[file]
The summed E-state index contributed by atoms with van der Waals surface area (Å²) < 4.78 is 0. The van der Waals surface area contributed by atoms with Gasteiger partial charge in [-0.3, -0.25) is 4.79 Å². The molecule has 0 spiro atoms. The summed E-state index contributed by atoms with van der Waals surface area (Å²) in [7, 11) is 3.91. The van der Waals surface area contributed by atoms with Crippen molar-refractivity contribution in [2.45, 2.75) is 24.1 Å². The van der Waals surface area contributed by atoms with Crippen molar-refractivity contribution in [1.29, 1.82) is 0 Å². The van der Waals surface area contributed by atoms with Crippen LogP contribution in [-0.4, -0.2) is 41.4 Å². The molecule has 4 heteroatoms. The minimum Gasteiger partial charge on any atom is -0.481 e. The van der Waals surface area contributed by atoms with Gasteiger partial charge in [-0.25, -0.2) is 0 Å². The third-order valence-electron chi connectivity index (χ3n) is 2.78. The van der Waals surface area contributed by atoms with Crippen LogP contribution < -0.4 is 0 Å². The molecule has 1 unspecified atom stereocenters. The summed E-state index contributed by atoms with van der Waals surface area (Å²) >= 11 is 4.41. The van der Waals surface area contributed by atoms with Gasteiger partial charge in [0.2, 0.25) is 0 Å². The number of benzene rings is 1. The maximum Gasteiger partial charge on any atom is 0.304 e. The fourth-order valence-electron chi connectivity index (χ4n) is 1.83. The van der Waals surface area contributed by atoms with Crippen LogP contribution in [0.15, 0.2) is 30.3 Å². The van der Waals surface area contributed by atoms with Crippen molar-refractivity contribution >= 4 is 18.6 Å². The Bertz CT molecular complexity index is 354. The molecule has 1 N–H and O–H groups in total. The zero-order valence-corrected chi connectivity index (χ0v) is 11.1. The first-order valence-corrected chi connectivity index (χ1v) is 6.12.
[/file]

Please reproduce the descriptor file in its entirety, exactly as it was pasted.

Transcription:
The summed E-state index contributed by atoms with van der Waals surface area (Å²) < 4.78 is 0. The van der Waals surface area contributed by atoms with Gasteiger partial charge in [-0.3, -0.25) is 4.79 Å². The molecule has 0 spiro atoms. The summed E-state index contributed by atoms with van der Waals surface area (Å²) in [7, 11) is 3.91. The van der Waals surface area contributed by atoms with Crippen molar-refractivity contribution in [2.45, 2.75) is 24.1 Å². The van der Waals surface area contributed by atoms with Crippen molar-refractivity contribution in [1.29, 1.82) is 0 Å². The van der Waals surface area contributed by atoms with Crippen LogP contribution in [-0.4, -0.2) is 41.4 Å². The molecule has 4 heteroatoms. The minimum Gasteiger partial charge on any atom is -0.481 e. The van der Waals surface area contributed by atoms with Gasteiger partial charge in [-0.25, -0.2) is 0 Å². The third-order valence-electron chi connectivity index (χ3n) is 2.78. The van der Waals surface area contributed by atoms with Crippen LogP contribution < -0.4 is 0 Å². The molecule has 1 unspecified atom stereocenters. The summed E-state index contributed by atoms with van der Waals surface area (Å²) >= 11 is 4.41. The van der Waals surface area contributed by atoms with Gasteiger partial charge in [0.2, 0.25) is 0 Å². The number of benzene rings is 1. The maximum Gasteiger partial charge on any atom is 0.304 e. The fourth-order valence-electron chi connectivity index (χ4n) is 1.83. The van der Waals surface area contributed by atoms with Crippen LogP contribution in [0.15, 0.2) is 30.3 Å². The van der Waals surface area contributed by atoms with Crippen molar-refractivity contribution >= 4 is 18.6 Å². The Bertz CT molecular complexity index is 354. The molecule has 1 N–H and O–H groups in total. The zero-order valence-corrected chi connectivity index (χ0v) is 11.1. The first-order valence-corrected chi connectivity index (χ1v) is 6.12.